“The Hunt” is a horror satire where liberal elitists hunt and kill conservatives for sport. It was originally scheduled for autumn of last year but with also many mass shootings in America, the film got delayed and pushed back to March.
Overall, it’s not a great movie, which makes it a perfect candidate to study for what it does right and what it does wrong. Any time you watch a flawed movie, look at how you might do something different.
As a horror film, “The Hunt” provides plenty of gore. As a satire, its story is actually fairly coherent and logical. The problem is the execution where it’s lacking.
As the liberals kill the conservatives, they make their point through awkward dialogue that feels forced and out of place. While humorous, this dialogue hurts the story rather than helps it.
In one scene in “The Hunt,” a seemingly normal elderly couple running a fake convenience store has murdered three people and they’re discussing how to deal with the bodies. Unfortunately, this dialogue exists solely to poke fun at the typical cliches of liberals in talking about white men running everything and getting news from NPR.
A far more effective scene occurs when the hero and another man are running from being hunted and hide in a railroad car filled with refugees. The man with the hero starts calling these refugees fakes as crisis actors, and then it turns out one man actually is acting as a fake. In this case, the dialogue makes sense because the man thinks the refugees are all fake.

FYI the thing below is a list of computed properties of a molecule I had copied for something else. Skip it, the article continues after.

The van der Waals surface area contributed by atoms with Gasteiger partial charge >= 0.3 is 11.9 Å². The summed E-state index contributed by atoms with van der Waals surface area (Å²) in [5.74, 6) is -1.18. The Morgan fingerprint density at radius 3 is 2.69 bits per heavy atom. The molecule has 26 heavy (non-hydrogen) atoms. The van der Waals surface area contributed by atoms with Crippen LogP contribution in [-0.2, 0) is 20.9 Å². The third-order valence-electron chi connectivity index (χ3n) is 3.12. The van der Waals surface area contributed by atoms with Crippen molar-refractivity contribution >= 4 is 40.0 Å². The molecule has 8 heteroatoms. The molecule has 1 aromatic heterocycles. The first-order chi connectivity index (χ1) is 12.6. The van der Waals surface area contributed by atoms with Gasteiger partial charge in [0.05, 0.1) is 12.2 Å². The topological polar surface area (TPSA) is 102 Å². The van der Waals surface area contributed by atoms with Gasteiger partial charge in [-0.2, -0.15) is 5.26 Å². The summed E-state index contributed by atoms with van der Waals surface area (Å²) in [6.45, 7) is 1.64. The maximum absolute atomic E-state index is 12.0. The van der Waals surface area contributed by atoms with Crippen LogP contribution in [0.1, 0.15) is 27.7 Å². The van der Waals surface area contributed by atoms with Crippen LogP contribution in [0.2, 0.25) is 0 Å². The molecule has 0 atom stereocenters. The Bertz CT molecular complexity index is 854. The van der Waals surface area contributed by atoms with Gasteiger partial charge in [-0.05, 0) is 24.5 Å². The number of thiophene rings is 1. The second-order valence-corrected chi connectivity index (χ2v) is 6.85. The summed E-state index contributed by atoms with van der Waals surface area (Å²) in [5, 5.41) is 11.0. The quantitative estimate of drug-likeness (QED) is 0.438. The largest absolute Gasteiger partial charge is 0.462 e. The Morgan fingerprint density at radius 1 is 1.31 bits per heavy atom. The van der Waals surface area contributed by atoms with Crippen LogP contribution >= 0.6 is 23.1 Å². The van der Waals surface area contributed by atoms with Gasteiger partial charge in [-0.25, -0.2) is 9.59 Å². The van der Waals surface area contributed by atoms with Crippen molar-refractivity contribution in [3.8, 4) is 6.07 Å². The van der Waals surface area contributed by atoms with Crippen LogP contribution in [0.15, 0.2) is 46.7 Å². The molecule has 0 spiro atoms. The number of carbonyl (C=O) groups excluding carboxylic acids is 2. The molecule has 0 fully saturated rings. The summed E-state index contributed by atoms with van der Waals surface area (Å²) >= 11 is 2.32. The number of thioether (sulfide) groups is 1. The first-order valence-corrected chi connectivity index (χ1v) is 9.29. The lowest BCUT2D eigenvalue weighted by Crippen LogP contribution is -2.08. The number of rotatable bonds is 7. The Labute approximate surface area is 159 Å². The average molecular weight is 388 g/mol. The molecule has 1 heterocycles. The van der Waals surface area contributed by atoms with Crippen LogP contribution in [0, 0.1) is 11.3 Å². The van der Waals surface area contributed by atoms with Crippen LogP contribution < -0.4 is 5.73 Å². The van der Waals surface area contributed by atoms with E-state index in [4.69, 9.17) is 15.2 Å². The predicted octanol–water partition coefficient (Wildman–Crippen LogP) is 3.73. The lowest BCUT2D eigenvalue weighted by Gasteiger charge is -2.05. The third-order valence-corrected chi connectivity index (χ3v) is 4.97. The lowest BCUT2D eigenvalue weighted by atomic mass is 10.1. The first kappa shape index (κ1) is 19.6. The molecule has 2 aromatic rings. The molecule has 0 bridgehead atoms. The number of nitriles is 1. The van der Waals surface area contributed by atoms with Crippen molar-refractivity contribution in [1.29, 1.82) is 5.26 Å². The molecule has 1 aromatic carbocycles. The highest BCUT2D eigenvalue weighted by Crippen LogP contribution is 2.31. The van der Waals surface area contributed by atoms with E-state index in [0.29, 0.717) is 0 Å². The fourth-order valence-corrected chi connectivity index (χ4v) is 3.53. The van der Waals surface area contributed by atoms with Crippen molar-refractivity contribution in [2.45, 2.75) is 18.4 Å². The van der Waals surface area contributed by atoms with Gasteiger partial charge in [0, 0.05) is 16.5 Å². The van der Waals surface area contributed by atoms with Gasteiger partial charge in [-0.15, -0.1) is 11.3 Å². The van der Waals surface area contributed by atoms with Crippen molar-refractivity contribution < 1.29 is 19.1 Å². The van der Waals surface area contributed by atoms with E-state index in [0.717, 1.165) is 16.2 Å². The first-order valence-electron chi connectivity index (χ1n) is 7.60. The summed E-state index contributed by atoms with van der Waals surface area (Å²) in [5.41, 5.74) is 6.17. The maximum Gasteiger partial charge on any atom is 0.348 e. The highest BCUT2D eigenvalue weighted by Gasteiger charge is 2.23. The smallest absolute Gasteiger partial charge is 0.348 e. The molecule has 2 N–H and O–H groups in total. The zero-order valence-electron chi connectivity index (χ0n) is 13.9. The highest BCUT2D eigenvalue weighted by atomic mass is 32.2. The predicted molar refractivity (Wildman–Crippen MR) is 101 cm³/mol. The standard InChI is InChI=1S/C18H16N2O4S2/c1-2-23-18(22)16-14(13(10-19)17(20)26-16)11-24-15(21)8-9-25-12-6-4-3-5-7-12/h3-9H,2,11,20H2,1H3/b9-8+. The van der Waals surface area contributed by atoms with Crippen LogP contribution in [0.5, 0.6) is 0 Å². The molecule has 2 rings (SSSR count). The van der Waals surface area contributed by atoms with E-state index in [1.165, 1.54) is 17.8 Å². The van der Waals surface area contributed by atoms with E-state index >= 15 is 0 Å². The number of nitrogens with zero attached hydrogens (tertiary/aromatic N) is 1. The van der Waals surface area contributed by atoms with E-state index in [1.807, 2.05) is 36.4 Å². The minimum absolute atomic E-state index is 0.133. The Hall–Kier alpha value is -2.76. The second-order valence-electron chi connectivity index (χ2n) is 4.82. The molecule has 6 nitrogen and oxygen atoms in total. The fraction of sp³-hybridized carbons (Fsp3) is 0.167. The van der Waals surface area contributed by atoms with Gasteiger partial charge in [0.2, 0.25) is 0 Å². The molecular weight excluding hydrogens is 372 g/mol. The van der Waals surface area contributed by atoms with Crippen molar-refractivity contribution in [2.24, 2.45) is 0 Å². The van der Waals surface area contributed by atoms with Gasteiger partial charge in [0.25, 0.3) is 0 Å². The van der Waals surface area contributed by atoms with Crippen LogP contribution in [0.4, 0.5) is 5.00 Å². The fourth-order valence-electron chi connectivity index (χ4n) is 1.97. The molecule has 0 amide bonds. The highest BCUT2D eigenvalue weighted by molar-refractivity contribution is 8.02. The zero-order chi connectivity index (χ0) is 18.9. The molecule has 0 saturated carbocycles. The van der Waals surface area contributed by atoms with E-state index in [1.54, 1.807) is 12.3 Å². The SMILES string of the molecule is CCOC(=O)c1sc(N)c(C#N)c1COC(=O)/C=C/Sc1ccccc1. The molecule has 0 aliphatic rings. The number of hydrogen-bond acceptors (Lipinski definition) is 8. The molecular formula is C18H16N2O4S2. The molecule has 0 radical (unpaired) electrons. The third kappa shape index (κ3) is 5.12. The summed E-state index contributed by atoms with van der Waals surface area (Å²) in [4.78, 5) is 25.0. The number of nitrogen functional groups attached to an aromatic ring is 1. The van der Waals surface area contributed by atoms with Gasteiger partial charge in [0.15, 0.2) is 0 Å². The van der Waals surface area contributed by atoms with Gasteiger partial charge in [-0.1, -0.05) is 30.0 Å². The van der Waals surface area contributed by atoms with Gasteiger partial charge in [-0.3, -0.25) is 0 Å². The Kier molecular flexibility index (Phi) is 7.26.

What weakens “The Hunt” is what weakens many mediocre movies in that the theme isn’t used throughout the story since it’s inconsistent. Basically the movie tries to use the theme of “Animal Farm” by constantly introducing a pig periodically and references to Snowball, a good character from “Animal Farm.”
Yet that weak theme doesn’t make sense. The villain calls the hero Snowball but it makes little sense. There’s also little logic in referencing “Animal Farm” with a pig periodically.
Where “The Hunt” does succeed in a theme is the nature of truth. Essentially both liberals and conservatives believe in their own version of the truth and ignore facts. This theme works best when the hero is in a railroad car filled with refugees and a man claims they’re simply actors pretending to be refugees. Then it turns out one refugee really is acting.
This theme also plays out in the end when the hero tells the villain that the villain actually got the wrong person right after the villain says that the conservatives crated so many lies about liberals hunting conservatives that the liberals decided to actually do it, so the conservatives made the truth real.
If “The Hunt” had simply used this theme consistently in every scene, the story would have been much stronger. Because every scene in “The Hunt” fails to reflect this theme, the action in the movie feels much weaker and meaningless.
There’s a lot to learn from watching “The Hunt”, both good and bad. Try watching any good or bad movie and then you’ll see what works and what does not. That way you can learn from any movie you watch whether it’s any good or not.